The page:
However, at the same time, widespread tariff restrictions on imports were imposed, causing IHC to examine the possibility of Australian manufacture, rather than continuing as an importer.
IHC also began to realise that Australian conditions demanded the development in Australia of machines to suit unique conditions. (This is also true of today’s product, the majority of which is still manufactured in Australia) . The catalyst for the decision was, however, the restrictive Australian Commonwealth import tariffs.
In I937, I9 hectares of industrial land was purchased in Geelong, adjacent to the Corio North Wharf and IH’s first Australian manufacturing operations opened in May1939, to produce agricultural equipment and, later, tractors.
The plant also had a foundry that produced agricultural components and, later, engine blocks and associated components.
Geelong was chosen as a site, because experience had demonstrated that opening a new plant outside larger cities was welcomed by the local community and a labour force was usually readily available.
At the outbreak of WWII the factory ceased production of its own products and put its skills into the war effort by manufacturing guns, tanks, planes and other war equipment.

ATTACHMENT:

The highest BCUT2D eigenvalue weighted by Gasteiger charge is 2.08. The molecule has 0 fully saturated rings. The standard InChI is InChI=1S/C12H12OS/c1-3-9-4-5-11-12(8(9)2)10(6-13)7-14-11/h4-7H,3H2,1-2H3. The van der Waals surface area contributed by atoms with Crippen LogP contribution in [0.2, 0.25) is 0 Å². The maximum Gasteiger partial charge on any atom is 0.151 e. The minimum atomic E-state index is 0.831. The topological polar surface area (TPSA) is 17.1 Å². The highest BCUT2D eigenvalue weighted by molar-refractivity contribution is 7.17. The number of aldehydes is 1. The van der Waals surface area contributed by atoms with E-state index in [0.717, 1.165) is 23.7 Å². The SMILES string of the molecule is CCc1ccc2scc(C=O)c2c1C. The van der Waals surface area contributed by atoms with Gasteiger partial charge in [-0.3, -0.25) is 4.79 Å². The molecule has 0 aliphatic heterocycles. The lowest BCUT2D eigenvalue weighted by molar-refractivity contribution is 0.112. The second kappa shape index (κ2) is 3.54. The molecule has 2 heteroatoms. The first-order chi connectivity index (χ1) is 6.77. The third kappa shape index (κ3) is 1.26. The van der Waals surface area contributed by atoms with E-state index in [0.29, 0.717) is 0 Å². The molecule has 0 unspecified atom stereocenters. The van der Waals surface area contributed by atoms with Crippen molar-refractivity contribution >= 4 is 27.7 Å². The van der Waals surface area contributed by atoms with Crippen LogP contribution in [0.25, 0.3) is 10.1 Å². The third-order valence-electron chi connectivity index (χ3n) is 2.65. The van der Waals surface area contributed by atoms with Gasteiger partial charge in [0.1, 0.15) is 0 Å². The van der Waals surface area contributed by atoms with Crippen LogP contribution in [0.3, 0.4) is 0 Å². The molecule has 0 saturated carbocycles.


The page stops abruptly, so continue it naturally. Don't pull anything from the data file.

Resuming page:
Following the end of hostilities, the company reverted to its core business, producing farm equipment and service parts.
In I947 IHA invested £1,630,000 to expand the Geelong factory, to produce, for the first time, locally made tractors and motor trucks.
The first tractor rolled off the line in 1949 and by the summer of 1952/53 the 10,000th unit was driven off the line by the then Minister for Trade and Customs, The Honourable Sir John (‘Black Jack’) McEwen.
By the late forties, IH had set up branches in all interstate capitals, built a dealer network 550 strong and had become a major competitor to other agricultural equipment manufacturers.
The IH dealerships in rural areas were a fundamental constituent of the community’s economy. The majority of people on-the-land and the local transport operators bought from these dealers, whose business principles and support as equipment suppliers, were akin to the town’s bank manager.